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June 26, 2015

Christie will have to decide whether to sign gun control bill

Bill passed Legislature and is aimed at protecting domestic violence victims

A gun control bill was approved by the New Jersey state Legislature Thursday and is now on Gov. Chris Christie desk -- less than a week before he is expected to enter the Republican presidential primary.

The bill is aimed at strengthening protections for victims of domestic violence by ensuring that offenders don’t have access to firearms. The measure would require abusers to quickly turn over their firearms and prevent those who are under a domestic violence restraining order from possessing guns.

Laws already prevent individuals convicted of domestic violence from possessing guns, but the bill, which was pushed by former Rep. Gabby Giffords earlier this year, would strengthen protections and enforcement, advocates said.

News broke on WNYC that Christie is expected to make his presidential announcement on Tuesday. As a potential candidate, Christie will have to decide whether to sign the bill and potentially alienate primary voters who are often aligned with gun rights activists.

“We have to do more to protect the lives of women and children,” State Sen. Loretta Weinberg, D-Bergen, said in a statement. “By imposing stronger laws that limit abusers’ access to firearms, we will better protect victims against preventable and, too often, fatal gun violence.”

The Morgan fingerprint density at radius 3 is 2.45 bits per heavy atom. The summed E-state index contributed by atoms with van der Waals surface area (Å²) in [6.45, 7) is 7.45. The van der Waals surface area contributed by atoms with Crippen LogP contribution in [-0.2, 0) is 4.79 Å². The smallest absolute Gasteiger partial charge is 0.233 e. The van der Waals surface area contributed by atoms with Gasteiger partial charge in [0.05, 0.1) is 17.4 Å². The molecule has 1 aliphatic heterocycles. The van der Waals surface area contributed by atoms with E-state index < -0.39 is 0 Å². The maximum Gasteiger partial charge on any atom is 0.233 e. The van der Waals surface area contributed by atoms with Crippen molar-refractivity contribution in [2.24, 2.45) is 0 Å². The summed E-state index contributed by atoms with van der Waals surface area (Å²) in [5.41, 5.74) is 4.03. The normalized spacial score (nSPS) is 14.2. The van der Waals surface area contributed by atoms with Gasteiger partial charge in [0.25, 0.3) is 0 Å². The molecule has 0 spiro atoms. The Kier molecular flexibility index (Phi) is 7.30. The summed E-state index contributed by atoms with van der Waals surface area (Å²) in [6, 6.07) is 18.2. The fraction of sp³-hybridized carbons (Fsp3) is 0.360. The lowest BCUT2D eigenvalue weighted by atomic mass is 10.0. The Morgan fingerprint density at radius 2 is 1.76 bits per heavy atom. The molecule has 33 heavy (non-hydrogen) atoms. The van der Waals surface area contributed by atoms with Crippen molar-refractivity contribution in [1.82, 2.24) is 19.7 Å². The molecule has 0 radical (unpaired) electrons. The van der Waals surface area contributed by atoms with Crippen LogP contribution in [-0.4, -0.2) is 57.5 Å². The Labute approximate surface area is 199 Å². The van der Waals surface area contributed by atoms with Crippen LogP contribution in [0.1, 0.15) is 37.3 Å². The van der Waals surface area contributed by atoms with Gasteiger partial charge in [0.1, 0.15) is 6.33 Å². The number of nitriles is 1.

Giffords, who was shot in the head by a gunman in 2011, came to New Jersey in March to meet with advocates for the bill and members of the governor’s office, according to

If an individual is not convicted and officials move to return firearms to the owner, the alleged victim must be given information about how to seek a restraining order.

"This legislation also will ensure that domestic violence survivors are given information about their rights, including their ability to secure restraining orders and other protections against their abusers," State Sen. Nia Gill, D-Essex, said in a statement.

Christie can sign the bill into law, veto it in its entirety or conditionally veto it, which would return it to the Legislature for reconsideration. If he does nothing, the bill becomes a law in 45 days. Christie has not said what he will do. 

The measure passed the Senate by a vote of 29-1 and the Assembly 49-11.